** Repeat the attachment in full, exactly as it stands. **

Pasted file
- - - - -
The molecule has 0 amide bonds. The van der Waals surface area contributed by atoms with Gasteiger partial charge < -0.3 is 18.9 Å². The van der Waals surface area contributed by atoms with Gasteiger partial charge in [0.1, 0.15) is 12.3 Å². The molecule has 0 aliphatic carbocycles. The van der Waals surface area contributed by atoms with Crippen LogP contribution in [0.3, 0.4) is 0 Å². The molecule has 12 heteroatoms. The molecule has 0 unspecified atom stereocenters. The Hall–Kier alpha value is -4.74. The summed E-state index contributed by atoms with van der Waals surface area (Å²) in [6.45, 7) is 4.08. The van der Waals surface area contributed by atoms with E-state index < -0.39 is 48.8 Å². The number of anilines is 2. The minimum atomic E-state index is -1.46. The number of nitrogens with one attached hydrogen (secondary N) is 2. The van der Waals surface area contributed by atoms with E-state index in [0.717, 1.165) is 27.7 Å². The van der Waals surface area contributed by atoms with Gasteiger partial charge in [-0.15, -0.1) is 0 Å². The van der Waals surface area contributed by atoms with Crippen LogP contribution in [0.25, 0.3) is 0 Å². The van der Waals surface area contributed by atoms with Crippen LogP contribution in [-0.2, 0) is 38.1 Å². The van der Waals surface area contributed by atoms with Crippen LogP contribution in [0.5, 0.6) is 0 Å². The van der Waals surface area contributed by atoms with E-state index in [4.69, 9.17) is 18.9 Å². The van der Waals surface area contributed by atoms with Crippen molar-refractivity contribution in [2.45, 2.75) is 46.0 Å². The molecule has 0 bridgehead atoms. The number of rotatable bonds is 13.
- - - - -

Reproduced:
The molecule has 0 amide bonds. The van der Waals surface area contributed by atoms with Gasteiger partial charge < -0.3 is 18.9 Å². The van der Waals surface area contributed by atoms with Gasteiger partial charge in [0.1, 0.15) is 12.3 Å². The molecule has 0 aliphatic carbocycles. The van der Waals surface area contributed by atoms with Crippen LogP contribution in [0.3, 0.4) is 0 Å². The molecule has 12 heteroatoms. The molecule has 0 unspecified atom stereocenters. The Hall–Kier alpha value is -4.74. The summed E-state index contributed by atoms with van der Waals surface area (Å²) in [6.45, 7) is 4.08. The van der Waals surface area contributed by atoms with E-state index < -0.39 is 48.8 Å². The number of anilines is 2. The minimum atomic E-state index is -1.46. The number of nitrogens with one attached hydrogen (secondary N) is 2. The van der Waals surface area contributed by atoms with E-state index in [0.717, 1.165) is 27.7 Å². The van der Waals surface area contributed by atoms with Gasteiger partial charge in [-0.15, -0.1) is 0 Å². The van der Waals surface area contributed by atoms with Crippen LogP contribution in [0.25, 0.3) is 0 Å². The van der Waals surface area contributed by atoms with Crippen LogP contribution in [-0.2, 0) is 38.1 Å². The van der Waals surface area contributed by atoms with Crippen LogP contribution in [0.5, 0.6) is 0 Å². The van der Waals surface area contributed by atoms with E-state index in [4.69, 9.17) is 18.9 Å². The van der Waals surface area contributed by atoms with Crippen molar-refractivity contribution in [2.45, 2.75) is 46.0 Å². The molecule has 0 bridgehead atoms. The number of rotatable bonds is 13.